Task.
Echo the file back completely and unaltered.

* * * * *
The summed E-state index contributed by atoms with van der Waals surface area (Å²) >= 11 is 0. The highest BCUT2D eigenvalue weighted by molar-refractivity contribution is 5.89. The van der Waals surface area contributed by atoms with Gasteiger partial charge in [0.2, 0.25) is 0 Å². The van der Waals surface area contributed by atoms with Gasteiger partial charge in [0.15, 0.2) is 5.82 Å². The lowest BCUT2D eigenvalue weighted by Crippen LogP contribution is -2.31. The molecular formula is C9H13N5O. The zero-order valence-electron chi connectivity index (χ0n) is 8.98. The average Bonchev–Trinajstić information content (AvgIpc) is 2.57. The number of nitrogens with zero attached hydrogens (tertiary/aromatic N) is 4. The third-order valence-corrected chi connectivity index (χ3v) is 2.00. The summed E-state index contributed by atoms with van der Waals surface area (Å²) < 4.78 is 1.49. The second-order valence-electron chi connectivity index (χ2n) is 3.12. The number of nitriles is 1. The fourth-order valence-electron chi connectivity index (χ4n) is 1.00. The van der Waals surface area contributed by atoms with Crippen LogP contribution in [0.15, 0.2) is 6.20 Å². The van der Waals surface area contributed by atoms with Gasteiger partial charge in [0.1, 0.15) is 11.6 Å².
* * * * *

The summed E-state index contributed by atoms with van der Waals surface area (Å²) >= 11 is 0. The highest BCUT2D eigenvalue weighted by molar-refractivity contribution is 5.89. The van der Waals surface area contributed by atoms with Gasteiger partial charge in [0.2, 0.25) is 0 Å². The van der Waals surface area contributed by atoms with Gasteiger partial charge in [0.15, 0.2) is 5.82 Å². The lowest BCUT2D eigenvalue weighted by Crippen LogP contribution is -2.31. The molecular formula is C9H13N5O. The zero-order valence-electron chi connectivity index (χ0n) is 8.98. The average Bonchev–Trinajstić information content (AvgIpc) is 2.57. The number of nitrogens with zero attached hydrogens (tertiary/aromatic N) is 4. The third-order valence-corrected chi connectivity index (χ3v) is 2.00. The summed E-state index contributed by atoms with van der Waals surface area (Å²) < 4.78 is 1.49. The second-order valence-electron chi connectivity index (χ2n) is 3.12. The number of nitriles is 1. The fourth-order valence-electron chi connectivity index (χ4n) is 1.00. The van der Waals surface area contributed by atoms with Crippen LogP contribution in [0.15, 0.2) is 6.20 Å². The van der Waals surface area contributed by atoms with Gasteiger partial charge in [0.1, 0.15) is 11.6 Å².